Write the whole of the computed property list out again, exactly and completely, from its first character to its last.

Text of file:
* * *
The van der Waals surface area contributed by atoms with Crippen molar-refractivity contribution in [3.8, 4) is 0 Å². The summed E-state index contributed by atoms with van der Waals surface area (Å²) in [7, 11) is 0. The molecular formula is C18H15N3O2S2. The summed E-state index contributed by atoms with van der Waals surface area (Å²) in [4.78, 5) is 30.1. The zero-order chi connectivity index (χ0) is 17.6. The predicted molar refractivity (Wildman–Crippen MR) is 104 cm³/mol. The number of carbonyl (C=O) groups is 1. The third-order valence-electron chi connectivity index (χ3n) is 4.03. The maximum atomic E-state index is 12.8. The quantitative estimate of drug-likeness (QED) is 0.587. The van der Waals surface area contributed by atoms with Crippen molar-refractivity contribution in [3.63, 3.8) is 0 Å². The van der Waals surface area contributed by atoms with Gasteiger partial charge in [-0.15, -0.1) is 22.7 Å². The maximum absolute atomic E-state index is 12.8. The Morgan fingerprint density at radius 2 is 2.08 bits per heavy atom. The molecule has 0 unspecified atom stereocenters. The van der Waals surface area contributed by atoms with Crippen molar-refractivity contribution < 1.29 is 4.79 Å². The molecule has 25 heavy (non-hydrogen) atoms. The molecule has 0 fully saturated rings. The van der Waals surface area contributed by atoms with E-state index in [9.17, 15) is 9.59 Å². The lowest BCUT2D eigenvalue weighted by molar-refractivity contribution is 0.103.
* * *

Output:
The van der Waals surface area contributed by atoms with Crippen molar-refractivity contribution in [3.8, 4) is 0 Å². The summed E-state index contributed by atoms with van der Waals surface area (Å²) in [7, 11) is 0. The molecular formula is C18H15N3O2S2. The summed E-state index contributed by atoms with van der Waals surface area (Å²) in [4.78, 5) is 30.1. The zero-order chi connectivity index (χ0) is 17.6. The predicted molar refractivity (Wildman–Crippen MR) is 104 cm³/mol. The number of carbonyl (C=O) groups is 1. The third-order valence-electron chi connectivity index (χ3n) is 4.03. The maximum atomic E-state index is 12.8. The quantitative estimate of drug-likeness (QED) is 0.587. The van der Waals surface area contributed by atoms with Crippen molar-refractivity contribution in [3.63, 3.8) is 0 Å². The van der Waals surface area contributed by atoms with Gasteiger partial charge in [-0.15, -0.1) is 22.7 Å². The maximum absolute atomic E-state index is 12.8. The Morgan fingerprint density at radius 2 is 2.08 bits per heavy atom. The molecule has 0 unspecified atom stereocenters. The van der Waals surface area contributed by atoms with Crippen molar-refractivity contribution < 1.29 is 4.79 Å². The molecule has 25 heavy (non-hydrogen) atoms. The molecule has 0 fully saturated rings. The van der Waals surface area contributed by atoms with E-state index in [9.17, 15) is 9.59 Å². The lowest BCUT2D eigenvalue weighted by molar-refractivity contribution is 0.103.